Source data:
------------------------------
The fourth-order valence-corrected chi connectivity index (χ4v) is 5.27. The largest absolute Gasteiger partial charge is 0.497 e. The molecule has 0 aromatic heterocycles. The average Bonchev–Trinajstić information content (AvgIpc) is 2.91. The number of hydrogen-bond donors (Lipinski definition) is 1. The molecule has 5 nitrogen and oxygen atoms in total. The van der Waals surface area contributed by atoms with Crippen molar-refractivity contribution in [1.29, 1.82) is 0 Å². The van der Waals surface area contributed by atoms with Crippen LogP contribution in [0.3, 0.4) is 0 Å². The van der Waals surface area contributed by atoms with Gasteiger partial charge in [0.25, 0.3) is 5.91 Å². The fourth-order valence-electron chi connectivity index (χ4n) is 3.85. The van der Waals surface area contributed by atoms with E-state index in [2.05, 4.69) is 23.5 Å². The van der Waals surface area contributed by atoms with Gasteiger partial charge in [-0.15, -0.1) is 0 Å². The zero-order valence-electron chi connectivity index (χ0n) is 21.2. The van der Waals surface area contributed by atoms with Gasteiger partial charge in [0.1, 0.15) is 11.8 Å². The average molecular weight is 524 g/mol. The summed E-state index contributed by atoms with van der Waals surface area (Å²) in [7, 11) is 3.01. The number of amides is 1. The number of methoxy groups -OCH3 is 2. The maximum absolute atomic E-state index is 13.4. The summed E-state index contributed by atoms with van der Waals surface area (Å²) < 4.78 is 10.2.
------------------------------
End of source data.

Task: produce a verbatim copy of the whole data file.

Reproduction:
The fourth-order valence-corrected chi connectivity index (χ4v) is 5.27. The largest absolute Gasteiger partial charge is 0.497 e. The molecule has 0 aromatic heterocycles. The average Bonchev–Trinajstić information content (AvgIpc) is 2.91. The number of hydrogen-bond donors (Lipinski definition) is 1. The molecule has 5 nitrogen and oxygen atoms in total. The van der Waals surface area contributed by atoms with Crippen molar-refractivity contribution in [1.29, 1.82) is 0 Å². The van der Waals surface area contributed by atoms with Crippen LogP contribution in [0.3, 0.4) is 0 Å². The van der Waals surface area contributed by atoms with Gasteiger partial charge in [0.25, 0.3) is 5.91 Å². The fourth-order valence-electron chi connectivity index (χ4n) is 3.85. The van der Waals surface area contributed by atoms with E-state index in [2.05, 4.69) is 23.5 Å². The van der Waals surface area contributed by atoms with Gasteiger partial charge in [-0.15, -0.1) is 0 Å². The zero-order valence-electron chi connectivity index (χ0n) is 21.2. The van der Waals surface area contributed by atoms with Gasteiger partial charge in [0.1, 0.15) is 11.8 Å². The average molecular weight is 524 g/mol. The summed E-state index contributed by atoms with van der Waals surface area (Å²) in [7, 11) is 3.01. The number of amides is 1. The number of methoxy groups -OCH3 is 2. The maximum absolute atomic E-state index is 13.4. The summed E-state index contributed by atoms with van der Waals surface area (Å²) < 4.78 is 10.2.